Hutchinson defended Paul Ableman’s historical treatise, The Mouth and Oral Sex, in a 1969 trial on charges of obscenity. The judge, Mr Justice King-Hamilton, asked the writer Margaret Drabble, one of the defence witnesses, why anyone needed to read about oral sex: “We have managed to get on for a couple of thousand years without it.”
In his closing speech to the jury, Hutchinson was sympathetic. “Poor His Lordship! Poor, poor His Lordship! Gone without oral sex for 1,000 years.”
Hutchinson was briefed for the defence in 1982 when the moral campaigner Mary Whitehouse brought a private prosecution against the director of the National Theatre’s production of Howard Brenton’s play The Romans in Britain. The prosecution held that the director had “procured” an act of “gross indecency” between two actors who played a scene in which a Roman soldier had anal sex with a druid.
A witness who had been sitting in the upper circle claimed to have seen an erect penis, but Hutchinson, during a speech which produced hilarity in court, demonstrated that the actor had been wriggling his thumb.
He later defended the drug smuggler Howard Marks – “he was great fun” – and also the journalist Duncan Campbell in the 1978 trial following the leaking of official secrets from GCHQ, in which Hutchinson first exposed the practice of jury-vetting.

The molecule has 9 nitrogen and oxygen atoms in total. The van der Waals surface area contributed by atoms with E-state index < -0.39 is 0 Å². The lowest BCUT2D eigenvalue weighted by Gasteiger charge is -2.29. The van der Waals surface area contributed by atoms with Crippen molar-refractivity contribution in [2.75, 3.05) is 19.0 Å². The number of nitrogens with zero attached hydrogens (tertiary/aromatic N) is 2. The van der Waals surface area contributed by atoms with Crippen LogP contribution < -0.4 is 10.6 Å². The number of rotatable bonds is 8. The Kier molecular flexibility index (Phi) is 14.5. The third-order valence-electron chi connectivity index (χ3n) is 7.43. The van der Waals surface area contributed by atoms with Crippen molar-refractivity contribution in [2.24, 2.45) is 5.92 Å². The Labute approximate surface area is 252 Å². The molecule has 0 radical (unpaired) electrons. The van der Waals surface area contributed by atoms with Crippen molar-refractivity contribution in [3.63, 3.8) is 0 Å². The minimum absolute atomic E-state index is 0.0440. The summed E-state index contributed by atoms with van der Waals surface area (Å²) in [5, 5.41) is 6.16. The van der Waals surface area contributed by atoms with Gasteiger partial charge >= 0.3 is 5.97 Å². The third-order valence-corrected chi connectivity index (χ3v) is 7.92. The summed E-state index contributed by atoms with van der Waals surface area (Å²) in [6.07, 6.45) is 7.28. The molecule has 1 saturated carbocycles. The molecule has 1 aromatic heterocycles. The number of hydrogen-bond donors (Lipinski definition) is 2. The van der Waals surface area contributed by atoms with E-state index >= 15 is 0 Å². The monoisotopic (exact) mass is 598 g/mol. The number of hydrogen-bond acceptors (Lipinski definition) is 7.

Away from the court, Hutchinson was a leading light in the move to establish Tate Liverpool, using the wide range of friends and contacts that his gregarious nature had built up over the decades.
He was created a Labour peer in 1978 but became the first to resign his seat in the Lords after deciding he was getting too old.
Jeremy Hutchinson’s success was based on a mixture of supreme self-confidence and great legal acumen coupled with his strongly held opposition to what he saw as the small-minded Establishment.
Yet the great irony in Hutchinson’s life was that he was a fully paid-up member of the Establishment he gently mocked in his closing speeches.
His greatest gift was his genuine empathy with many of the men and women he defended. “My colleagues used to say, ‘Hutchinson, you adore your clients.’ But it was hard not to. You meet such extraordinary people. They were rather lovable.”